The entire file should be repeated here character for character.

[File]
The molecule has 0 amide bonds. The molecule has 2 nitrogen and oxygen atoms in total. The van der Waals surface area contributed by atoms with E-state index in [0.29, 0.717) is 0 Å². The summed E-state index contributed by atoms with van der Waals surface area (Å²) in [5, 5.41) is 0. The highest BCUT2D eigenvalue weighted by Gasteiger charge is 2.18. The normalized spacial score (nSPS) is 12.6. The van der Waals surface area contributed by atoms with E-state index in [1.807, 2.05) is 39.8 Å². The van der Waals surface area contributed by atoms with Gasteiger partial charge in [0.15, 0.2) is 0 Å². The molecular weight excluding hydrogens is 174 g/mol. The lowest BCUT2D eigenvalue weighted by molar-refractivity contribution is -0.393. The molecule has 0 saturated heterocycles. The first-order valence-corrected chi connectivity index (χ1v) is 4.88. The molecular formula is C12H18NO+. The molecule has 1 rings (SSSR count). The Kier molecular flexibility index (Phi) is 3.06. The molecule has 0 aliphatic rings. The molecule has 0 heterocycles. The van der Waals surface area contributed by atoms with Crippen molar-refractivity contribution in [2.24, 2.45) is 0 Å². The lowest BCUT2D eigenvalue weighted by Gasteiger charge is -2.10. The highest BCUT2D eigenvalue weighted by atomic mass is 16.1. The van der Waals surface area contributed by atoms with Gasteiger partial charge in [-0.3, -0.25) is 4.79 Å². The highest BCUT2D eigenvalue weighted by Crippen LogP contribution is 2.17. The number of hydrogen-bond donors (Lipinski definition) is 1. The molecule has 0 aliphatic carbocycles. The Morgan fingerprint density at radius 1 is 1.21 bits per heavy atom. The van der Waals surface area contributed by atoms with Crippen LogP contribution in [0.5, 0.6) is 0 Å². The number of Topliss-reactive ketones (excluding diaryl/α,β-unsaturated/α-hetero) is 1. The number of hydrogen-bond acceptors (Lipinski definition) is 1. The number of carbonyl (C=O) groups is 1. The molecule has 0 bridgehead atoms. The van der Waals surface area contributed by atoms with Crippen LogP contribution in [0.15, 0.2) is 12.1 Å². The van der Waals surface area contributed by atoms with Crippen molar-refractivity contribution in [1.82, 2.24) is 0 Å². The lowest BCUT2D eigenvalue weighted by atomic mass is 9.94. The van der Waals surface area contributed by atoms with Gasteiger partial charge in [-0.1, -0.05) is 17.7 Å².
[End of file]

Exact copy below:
The molecule has 0 amide bonds. The molecule has 2 nitrogen and oxygen atoms in total. The van der Waals surface area contributed by atoms with E-state index in [0.29, 0.717) is 0 Å². The summed E-state index contributed by atoms with van der Waals surface area (Å²) in [5, 5.41) is 0. The highest BCUT2D eigenvalue weighted by Gasteiger charge is 2.18. The normalized spacial score (nSPS) is 12.6. The van der Waals surface area contributed by atoms with E-state index in [1.807, 2.05) is 39.8 Å². The van der Waals surface area contributed by atoms with Gasteiger partial charge in [0.15, 0.2) is 0 Å². The molecular weight excluding hydrogens is 174 g/mol. The lowest BCUT2D eigenvalue weighted by molar-refractivity contribution is -0.393. The molecule has 0 saturated heterocycles. The first-order valence-corrected chi connectivity index (χ1v) is 4.88. The molecular formula is C12H18NO+. The molecule has 1 rings (SSSR count). The Kier molecular flexibility index (Phi) is 3.06. The molecule has 0 aliphatic rings. The molecule has 0 heterocycles. The van der Waals surface area contributed by atoms with Crippen molar-refractivity contribution in [2.24, 2.45) is 0 Å². The lowest BCUT2D eigenvalue weighted by Gasteiger charge is -2.10. The highest BCUT2D eigenvalue weighted by atomic mass is 16.1. The van der Waals surface area contributed by atoms with Gasteiger partial charge in [-0.3, -0.25) is 4.79 Å². The highest BCUT2D eigenvalue weighted by Crippen LogP contribution is 2.17. The number of hydrogen-bond donors (Lipinski definition) is 1. The molecule has 0 aliphatic carbocycles. The Morgan fingerprint density at radius 1 is 1.21 bits per heavy atom. The van der Waals surface area contributed by atoms with Crippen LogP contribution in [0.5, 0.6) is 0 Å². The number of Topliss-reactive ketones (excluding diaryl/α,β-unsaturated/α-hetero) is 1. The number of hydrogen-bond acceptors (Lipinski definition) is 1. The number of carbonyl (C=O) groups is 1. The molecule has 0 bridgehead atoms. The van der Waals surface area contributed by atoms with Crippen LogP contribution in [0.15, 0.2) is 12.1 Å². The van der Waals surface area contributed by atoms with Crippen molar-refractivity contribution in [1.82, 2.24) is 0 Å². The lowest BCUT2D eigenvalue weighted by atomic mass is 9.94. The van der Waals surface area contributed by atoms with Gasteiger partial charge in [-0.1, -0.05) is 17.7 Å².